WASHINGTON – Israeli Prime Minister Benjamin Netanyahu received a warmer public reception from Congress than from the Obama administration, with a top Democrat and Republican joining Tuesday to praise a leader who has refused to back down in a disagreement the White House says threatens new peace talks.
President Obama met with Netanyahu late in the day, but in a break with custom reporters were not permitted to see the leaders shake hands and begin their discussions. Their talks came after two weeks of sharp criticism from the White House about its closest ally in the Mideast. Obama has remained out of the fray until now.
The bipartisan welcome by lawmakers underscored the breadth of congressional support for Israel even when the White House wants to demonstrate its displeasure. And it pointed to the limited options, beyond verbal rebukes, that the Obama administration faces in pressuring the Jewish state.
We in Congress stand by Israel, House Speaker Nancy Pelosi, D-Calif., assured Netanyahu at an all-smiles appearance before the cameras. In Congress we speak with one voice on the subject of Israel.
At issue is Israel’s announcement that it will build 1,600 new apartments in east Jerusalem, the largely Arab section of the disputed holy city. Palestinians claim east Jerusalem as the capital of a future state and have held up new U.S.-sponsored peace talks over what they say is an Israeli land grab.
Secretary of State Hillary Rodham Clinton greeted Netanyahu this week with a polite scolding. Expansionist Israeli housing policies erode trust and the U.S. position as an honest broker, she said. Netanyahu’s public reply came quickly: Jews have built their homes in Jerusalem for centuries and will continue, he told a pro-Israel audience.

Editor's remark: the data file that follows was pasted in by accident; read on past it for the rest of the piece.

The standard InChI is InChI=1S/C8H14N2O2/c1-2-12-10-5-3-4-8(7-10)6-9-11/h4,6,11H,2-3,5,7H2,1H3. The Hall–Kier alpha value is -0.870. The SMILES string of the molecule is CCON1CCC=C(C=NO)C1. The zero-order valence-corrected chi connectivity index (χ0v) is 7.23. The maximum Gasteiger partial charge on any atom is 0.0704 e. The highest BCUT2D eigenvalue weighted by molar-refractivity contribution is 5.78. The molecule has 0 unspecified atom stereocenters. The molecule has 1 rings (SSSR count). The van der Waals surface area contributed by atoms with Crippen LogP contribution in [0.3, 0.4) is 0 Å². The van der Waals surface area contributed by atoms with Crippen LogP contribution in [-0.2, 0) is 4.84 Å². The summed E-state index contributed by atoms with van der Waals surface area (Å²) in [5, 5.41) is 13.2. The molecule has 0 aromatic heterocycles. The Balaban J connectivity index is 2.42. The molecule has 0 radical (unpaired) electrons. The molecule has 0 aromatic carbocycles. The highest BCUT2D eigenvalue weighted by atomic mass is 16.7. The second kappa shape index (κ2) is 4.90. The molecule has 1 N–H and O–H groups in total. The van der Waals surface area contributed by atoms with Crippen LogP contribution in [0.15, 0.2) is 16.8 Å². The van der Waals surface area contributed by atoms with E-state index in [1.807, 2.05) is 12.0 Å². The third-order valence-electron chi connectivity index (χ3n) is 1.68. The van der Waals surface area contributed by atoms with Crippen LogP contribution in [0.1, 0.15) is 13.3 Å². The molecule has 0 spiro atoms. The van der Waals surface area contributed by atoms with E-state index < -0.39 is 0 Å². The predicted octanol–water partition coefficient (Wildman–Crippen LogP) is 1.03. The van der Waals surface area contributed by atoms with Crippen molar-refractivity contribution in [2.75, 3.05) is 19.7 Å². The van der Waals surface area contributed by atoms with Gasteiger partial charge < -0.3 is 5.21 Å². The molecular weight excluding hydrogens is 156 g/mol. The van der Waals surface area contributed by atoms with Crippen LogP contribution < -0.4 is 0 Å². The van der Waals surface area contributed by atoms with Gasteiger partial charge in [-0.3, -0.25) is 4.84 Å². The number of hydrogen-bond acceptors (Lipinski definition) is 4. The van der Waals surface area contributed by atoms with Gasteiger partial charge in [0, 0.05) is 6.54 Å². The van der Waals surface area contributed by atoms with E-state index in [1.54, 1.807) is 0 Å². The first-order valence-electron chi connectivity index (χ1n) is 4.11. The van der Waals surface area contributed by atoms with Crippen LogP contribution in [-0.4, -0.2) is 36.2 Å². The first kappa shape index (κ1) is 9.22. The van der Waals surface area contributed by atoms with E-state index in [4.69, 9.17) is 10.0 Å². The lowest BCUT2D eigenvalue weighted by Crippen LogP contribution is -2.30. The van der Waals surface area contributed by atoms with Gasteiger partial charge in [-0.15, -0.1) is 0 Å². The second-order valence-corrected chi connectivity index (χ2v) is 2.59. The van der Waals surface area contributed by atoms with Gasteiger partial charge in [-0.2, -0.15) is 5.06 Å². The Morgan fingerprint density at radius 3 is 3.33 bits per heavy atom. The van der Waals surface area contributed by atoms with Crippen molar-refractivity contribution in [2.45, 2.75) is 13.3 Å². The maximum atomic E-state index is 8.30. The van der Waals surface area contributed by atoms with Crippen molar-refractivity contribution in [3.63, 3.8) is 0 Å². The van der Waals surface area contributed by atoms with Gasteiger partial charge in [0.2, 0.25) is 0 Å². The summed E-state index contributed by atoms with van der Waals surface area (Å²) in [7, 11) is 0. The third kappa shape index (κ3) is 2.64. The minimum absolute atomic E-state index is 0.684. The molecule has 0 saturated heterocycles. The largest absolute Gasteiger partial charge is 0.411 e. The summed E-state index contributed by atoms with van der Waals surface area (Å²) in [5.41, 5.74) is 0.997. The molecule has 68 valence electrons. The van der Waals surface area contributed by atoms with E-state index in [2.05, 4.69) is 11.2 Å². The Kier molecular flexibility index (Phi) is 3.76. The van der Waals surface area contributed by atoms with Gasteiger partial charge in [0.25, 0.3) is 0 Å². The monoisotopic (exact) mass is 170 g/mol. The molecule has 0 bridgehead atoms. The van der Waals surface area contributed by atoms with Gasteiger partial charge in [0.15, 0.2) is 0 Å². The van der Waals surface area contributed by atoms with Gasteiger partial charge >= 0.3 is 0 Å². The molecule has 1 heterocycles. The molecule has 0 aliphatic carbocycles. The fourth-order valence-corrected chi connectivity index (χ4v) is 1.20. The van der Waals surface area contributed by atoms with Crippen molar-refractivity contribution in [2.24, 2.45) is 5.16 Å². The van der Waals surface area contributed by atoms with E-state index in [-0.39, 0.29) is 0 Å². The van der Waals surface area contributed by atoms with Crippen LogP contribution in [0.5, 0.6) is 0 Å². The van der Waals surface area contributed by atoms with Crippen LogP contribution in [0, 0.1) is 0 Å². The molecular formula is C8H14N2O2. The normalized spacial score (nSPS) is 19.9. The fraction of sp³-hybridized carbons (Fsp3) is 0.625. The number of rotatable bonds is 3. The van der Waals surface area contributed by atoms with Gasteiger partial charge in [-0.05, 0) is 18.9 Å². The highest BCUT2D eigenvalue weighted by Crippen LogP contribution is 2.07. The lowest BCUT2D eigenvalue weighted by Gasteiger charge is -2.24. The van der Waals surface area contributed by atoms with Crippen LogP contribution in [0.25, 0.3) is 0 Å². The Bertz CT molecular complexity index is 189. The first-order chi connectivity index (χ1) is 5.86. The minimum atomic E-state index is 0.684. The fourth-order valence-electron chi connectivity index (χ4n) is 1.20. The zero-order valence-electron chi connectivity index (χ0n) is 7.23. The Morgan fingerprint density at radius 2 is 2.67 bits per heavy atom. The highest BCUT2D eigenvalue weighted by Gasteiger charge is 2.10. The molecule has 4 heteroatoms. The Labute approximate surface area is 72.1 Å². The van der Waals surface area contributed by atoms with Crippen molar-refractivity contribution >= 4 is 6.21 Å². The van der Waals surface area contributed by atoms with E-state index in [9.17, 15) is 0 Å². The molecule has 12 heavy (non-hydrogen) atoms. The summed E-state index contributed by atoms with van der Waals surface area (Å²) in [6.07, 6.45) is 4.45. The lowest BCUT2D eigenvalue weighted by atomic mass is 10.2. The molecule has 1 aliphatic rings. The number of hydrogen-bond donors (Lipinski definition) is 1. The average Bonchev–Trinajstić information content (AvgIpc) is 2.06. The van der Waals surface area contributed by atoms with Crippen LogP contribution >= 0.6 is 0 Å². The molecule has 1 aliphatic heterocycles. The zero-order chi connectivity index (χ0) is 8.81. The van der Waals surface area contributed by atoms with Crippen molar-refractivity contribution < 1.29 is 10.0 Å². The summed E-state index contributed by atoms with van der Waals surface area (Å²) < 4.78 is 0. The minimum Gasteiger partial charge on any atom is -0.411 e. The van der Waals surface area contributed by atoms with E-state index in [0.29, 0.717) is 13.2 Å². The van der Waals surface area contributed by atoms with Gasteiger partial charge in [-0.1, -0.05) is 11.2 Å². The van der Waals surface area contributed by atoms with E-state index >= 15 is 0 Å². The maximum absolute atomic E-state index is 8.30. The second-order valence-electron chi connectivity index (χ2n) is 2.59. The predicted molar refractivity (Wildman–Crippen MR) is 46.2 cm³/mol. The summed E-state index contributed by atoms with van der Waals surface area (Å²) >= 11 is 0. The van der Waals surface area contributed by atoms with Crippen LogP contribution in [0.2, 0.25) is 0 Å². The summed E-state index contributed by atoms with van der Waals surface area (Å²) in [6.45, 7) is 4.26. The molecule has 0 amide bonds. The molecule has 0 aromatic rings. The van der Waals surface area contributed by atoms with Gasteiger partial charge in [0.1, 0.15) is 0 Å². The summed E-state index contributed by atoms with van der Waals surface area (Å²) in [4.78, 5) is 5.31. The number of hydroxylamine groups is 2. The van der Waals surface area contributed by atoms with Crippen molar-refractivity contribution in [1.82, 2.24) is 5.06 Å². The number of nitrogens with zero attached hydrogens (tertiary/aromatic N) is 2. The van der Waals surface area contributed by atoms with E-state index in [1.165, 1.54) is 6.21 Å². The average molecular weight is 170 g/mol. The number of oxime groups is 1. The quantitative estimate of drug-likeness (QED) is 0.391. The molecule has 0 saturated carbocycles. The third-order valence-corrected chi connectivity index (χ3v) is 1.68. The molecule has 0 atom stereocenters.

U.S. Mideast peace envoy George Mitchell spent Sunday and Monday shuttling between Israeli and Palestinian officials. He returned to Washington for meetings on Tuesday but appeared to have made little headway with the Palestinians. The State Department said the administration had seen progress from Mitchell’s discussion but gave no dates for the start of a new round of talks with Mitchell as go-between.
P.J. Crowley, the State Department spokesman, said the U.S. and Israel are engaged in give and take.
We are not going to talk about the precise steps both sides have to take. We will continue to discuss those steps privately, Crowley said.
Both nations are trying to move on without backing down. But on Capitol Hill, lawmakers lavished praise on Israel.
We have no stronger ally anywhere in the world than Israel, said House Republican leader John Boehner, R-Ohio. We all know we’re in a difficult moment. I’m glad the prime minister is here so we can have an open dialogue.
Other Republicans have weighed in for Israel, criticizing the Obama administration for its handling of the crisis.
I never thought I’d live to see the day that an American administration would denounce the state of Israel for rebuilding Jerusalem, Rep. Mike Pence, R-6th, said on the House floor Tuesday after meeting Netanyahu. I urge the president to stop all this talk about settlements in Jerusalem and start focusing on isolating a threatening and menacing and rising nuclear Iran.